The Rugby League World Cup is held once every fourth year and arranged by the members of the Rugby League International Federation (RLIF). The inaugural Rugby League World Cup took place in 1954 and this is therefore the oldest of the rugby world cups. (A rugby world cup for union rugby was not instituted until 1987.) Since 2000, RLIF also arranges Women’s Rugby League World Cup and Student’s Rugby League World Cup.
As of 2011, a total of thirteen Rugby League World Cups have been held and all of them have been won by Australia (9 victories), Great Britain (3 victories) or New Zealand (1 victory). Over the years, a total of 17 countries have participated. Australia, New Zealand and France are the only countries who have participated in all thirteen cups. Great Britain used to be one team but is today divided into England, Scotland, Wales and Ireland.
France started campaigning for a Rugby League World Cup as early as 1935, and a few years after the end of World War II the idea was picked up again. Once of the pioneers was Paul Paul Barrière, the President of the French Rugby League. By the early 1950s the idea of a world cup had caught the attention of the Rugby Football League and its secretary Bill Fallowfield managed to convince the Rugby League Council to lend its support. The first Rugby League World Cup was played at Parc des Princes in Paris in 1954. Officially known as the Rugby World Cup, it featured teams from Australia, Great Britain, New Zealand and France. In the final, Great Britain defeated France.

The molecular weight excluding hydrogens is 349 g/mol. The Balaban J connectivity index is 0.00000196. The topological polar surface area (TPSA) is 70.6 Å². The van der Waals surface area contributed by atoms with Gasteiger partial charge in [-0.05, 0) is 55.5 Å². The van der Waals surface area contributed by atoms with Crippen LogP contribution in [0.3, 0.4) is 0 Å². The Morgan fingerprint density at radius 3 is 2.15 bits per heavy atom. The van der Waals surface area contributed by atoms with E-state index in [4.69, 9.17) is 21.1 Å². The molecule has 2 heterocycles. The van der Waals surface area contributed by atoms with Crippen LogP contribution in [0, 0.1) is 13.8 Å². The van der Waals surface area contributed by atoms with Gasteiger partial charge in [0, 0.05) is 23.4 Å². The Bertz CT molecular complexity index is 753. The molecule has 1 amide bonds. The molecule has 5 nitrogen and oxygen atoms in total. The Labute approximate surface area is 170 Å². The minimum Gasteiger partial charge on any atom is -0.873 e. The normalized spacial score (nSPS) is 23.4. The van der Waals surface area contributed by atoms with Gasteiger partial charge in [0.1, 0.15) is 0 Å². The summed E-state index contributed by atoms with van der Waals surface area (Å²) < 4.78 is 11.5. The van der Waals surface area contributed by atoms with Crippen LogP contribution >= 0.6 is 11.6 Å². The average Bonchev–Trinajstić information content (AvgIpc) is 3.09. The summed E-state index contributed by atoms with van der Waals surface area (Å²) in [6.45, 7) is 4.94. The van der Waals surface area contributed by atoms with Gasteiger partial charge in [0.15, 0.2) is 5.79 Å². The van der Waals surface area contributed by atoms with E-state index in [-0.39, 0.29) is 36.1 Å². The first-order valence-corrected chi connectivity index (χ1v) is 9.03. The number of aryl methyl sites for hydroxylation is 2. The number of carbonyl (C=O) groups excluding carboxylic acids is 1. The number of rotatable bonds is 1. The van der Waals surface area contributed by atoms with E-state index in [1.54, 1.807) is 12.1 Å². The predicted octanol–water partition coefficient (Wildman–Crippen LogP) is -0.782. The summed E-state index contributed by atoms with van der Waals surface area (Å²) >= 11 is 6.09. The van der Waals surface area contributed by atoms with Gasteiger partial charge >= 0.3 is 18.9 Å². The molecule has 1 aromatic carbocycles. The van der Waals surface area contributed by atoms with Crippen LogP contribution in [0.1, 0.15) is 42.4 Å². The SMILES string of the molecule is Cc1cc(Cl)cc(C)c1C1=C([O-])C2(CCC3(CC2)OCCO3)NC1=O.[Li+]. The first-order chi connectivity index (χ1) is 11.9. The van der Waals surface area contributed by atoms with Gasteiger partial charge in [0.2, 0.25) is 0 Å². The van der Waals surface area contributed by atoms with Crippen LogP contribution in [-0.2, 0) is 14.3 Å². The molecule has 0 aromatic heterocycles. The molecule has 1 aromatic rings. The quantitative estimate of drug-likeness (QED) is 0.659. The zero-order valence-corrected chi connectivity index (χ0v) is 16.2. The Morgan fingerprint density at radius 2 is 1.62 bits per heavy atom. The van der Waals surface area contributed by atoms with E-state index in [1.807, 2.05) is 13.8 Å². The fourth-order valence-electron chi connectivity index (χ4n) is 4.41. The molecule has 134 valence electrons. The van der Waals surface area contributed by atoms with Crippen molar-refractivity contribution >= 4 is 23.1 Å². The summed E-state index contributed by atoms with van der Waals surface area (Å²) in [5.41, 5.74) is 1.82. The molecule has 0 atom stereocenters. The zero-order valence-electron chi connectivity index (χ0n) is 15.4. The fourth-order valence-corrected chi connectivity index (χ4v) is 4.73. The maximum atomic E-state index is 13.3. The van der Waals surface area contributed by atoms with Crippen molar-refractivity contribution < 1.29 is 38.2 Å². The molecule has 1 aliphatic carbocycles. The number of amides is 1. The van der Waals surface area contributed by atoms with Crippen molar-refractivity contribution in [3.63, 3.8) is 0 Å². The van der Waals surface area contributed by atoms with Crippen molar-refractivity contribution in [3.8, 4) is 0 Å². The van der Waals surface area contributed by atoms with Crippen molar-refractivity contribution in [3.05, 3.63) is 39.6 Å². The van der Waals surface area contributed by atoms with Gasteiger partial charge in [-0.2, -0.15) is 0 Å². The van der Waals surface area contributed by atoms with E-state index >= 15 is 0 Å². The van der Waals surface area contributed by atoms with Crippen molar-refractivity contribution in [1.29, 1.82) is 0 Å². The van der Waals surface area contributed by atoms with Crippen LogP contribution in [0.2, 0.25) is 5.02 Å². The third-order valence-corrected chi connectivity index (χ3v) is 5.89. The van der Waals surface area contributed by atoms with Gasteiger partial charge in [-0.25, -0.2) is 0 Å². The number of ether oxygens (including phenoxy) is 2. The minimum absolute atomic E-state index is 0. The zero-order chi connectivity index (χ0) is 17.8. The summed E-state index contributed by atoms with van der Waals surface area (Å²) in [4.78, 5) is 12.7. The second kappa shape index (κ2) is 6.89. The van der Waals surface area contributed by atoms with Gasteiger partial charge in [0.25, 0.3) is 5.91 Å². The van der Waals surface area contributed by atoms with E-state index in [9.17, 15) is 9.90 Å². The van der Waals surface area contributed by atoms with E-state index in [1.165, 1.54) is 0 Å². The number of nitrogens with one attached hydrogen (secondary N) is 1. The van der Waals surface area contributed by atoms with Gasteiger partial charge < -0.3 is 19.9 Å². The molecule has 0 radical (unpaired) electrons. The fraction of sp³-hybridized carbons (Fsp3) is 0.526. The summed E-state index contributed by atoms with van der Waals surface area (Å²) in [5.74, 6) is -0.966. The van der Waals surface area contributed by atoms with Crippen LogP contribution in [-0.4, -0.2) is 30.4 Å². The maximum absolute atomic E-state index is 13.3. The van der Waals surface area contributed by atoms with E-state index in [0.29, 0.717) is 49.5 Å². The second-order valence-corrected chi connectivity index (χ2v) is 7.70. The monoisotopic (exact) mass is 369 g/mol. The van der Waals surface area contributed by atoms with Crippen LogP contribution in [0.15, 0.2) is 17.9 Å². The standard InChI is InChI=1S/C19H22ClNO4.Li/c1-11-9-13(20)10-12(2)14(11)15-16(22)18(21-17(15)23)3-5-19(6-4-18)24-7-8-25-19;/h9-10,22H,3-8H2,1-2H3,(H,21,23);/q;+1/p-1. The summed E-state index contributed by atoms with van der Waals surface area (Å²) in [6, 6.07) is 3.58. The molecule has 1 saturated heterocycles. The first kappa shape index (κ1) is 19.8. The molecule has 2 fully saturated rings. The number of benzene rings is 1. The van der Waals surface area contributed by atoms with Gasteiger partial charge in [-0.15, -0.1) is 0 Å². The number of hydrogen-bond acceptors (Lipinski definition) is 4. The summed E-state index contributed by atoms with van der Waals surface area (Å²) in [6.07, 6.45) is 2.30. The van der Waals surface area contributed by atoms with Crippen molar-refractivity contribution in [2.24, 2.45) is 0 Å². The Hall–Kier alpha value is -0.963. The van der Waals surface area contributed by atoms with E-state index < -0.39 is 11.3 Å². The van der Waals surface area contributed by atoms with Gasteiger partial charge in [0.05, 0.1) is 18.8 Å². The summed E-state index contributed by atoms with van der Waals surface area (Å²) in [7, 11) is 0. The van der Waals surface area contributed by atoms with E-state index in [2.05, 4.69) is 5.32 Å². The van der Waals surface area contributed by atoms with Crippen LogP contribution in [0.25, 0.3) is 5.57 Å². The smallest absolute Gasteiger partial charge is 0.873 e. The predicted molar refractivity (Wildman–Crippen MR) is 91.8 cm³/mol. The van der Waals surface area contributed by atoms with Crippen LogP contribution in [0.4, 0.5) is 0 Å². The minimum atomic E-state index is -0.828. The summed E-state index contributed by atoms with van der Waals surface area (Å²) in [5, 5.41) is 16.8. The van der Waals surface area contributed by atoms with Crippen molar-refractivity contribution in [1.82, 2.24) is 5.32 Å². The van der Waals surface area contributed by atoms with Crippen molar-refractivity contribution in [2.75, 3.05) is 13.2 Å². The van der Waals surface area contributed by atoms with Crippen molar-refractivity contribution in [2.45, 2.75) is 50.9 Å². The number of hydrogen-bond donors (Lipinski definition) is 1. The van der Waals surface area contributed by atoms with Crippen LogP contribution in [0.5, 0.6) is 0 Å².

The Rugby League World Cup has used several different formats throughout its history, chiefly to accommodate for the increased number of national teams that wish to participate. From 1954 to 1972, the cup was comprised of no more than four teams: Australia. Great Britain, New Zealand and France. All four teams played each other and the two teams with the most points after these matches met each other in a final. In 1975, a new format was introduced based solely on a point system – there was no final. The new system was not used for the 1977 World Cup, but two cups in the eighties (1985-88 and 1989-92) utilized it. The length of a series swelled from eight months to three years.
Since 1995, a team needs to qualify to gain entry to the World Cup. There are three qualifying groups, one for Europe, one for Oceania and one for the Pacific Islands & Atlantic. If a team fail to quality in their group, they can attempt to gain entry via the repêchage rounds.
Betting on Rugby League World Cup has always been popular, but until the advent of internet betting it could be hard to find a bookmaker willing to accept your bet unless you lived in a country where rugby was a major sports. Today, people from all over the world place bets on the Rugby League World Cup.